This Christmas I received The Chronicles of Downton Abbey: A New Era, the latest Downton companion book by Jessica Fellowes, niece of series creator Julian Fellowes. And I could not put it down. It was the perfect way to gear up for the coming third season, which starts this Sunday (Jan. 6) on PBS.
I think I prefer Chronicles to Fellowes’s other companion book, The World of Downton Abbey. Each chapter takes an in depth look at one (and sometimes two) of the main characters both upstairs and down. Fellowes discusses events that have taken place in the characters’ lives and how they’ve shaped and changed their personalities over the course of the series. Select quotes are scattered throughout to break up the narrative text, along with beautiful color photographs from the set. The actors give their takes on what makes their characters tick, and Fellowes also tucks in tidbits from her research to help explain character motivations. This was the part I found particularly insightful. When you know more about the life of a ladies maid, it helps to round out the background of O’Brien. We better understand the hardships Lady Sybil and Branson face when we can compare their situation to other couples of the time who married outside their social class.
In addition, costume designer Caroline McCall explains her vision for each character and how that came across in their wardrobe, and the end of each chapter has a page filled with material objects that would have been a part of the character’s daily life.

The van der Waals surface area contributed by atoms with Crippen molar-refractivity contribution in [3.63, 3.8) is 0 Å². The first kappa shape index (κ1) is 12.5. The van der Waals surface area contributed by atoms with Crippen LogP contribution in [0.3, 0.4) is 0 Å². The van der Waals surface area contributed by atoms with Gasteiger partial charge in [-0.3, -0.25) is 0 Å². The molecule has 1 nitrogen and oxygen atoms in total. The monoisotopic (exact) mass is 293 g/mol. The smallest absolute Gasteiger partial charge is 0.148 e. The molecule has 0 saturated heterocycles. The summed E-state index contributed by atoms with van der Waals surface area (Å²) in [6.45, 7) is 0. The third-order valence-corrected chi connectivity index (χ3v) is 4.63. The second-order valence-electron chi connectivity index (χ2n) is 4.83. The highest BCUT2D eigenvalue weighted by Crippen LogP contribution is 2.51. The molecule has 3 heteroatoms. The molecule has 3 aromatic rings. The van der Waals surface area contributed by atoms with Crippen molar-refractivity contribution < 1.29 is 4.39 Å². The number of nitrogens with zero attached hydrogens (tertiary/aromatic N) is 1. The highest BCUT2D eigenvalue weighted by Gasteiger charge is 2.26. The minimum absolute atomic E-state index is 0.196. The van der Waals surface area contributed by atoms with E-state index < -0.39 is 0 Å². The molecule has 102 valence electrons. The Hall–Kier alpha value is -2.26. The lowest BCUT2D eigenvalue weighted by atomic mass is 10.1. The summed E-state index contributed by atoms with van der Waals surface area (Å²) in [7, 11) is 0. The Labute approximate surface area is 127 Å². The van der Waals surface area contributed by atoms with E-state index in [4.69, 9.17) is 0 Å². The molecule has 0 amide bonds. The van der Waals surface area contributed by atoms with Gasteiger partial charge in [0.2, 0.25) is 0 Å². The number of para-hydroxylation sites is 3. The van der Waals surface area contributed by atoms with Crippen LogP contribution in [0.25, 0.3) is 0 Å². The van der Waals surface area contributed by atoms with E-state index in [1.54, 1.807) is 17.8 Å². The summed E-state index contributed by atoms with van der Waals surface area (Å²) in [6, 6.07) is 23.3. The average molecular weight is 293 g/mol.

Fellowes does an excellent job of bringing the characters to life on the page. And I also think the book helps to give the characters more dimension than they sometimes get on the screen by taking plenty of time to discuss their backstory, their hopes for the future, and the challenges they presently face. The fictional characters are made more real when their lives are compared to their real life contemporaries.
I give The Chronicles of Downton Abbey five stars, a must-own for any Downton enthusiast.
With Thanksgiving over, most people around here are counting down the days until Christmas. But I’m counting down the days to Downton. Okay, yeah, I’ll admit I’m looking forward to Christmas too. But I have been eagerly anticipating Downton Abbey‘s return since season 2 ended. I’ve been patient, and I haven’t looked up spoilers (well, I did come across one HUGE one, but I promise it was accidental, honest. Blame it on Google). And I hope my patience pays off.
I just finished re-watching the first season of the show and remembered why I fell in love with the series. I’ll be the first to admit it is a guilty pleasure, a soap opera dressed up in period costume. But the first season didn’t make that quite so apparent. The scandals made more sense, and had major ramifications on the story line. The second series was a little over the top at times (There was the whole “Matthew can’t walk, oh wait, he can!” thing. And the scandal with maid Ethel and the soldier, then the scandal with the replacement maid and Lord Grantham. And don’t forget forget (possibly) fake Patrick Crawley, who was in and out in one episode). Did I still enjoy it? Yes. Did I buy the DVD? Of course. Am I going to watch it again to prepare for season 3? Absolutely.
BUT. I do hope that season 3 will get back to the heart of what made season 1 so great. Scandals? Bring them on. But make them a little more realistic, and a lot more important to the story arc of the series.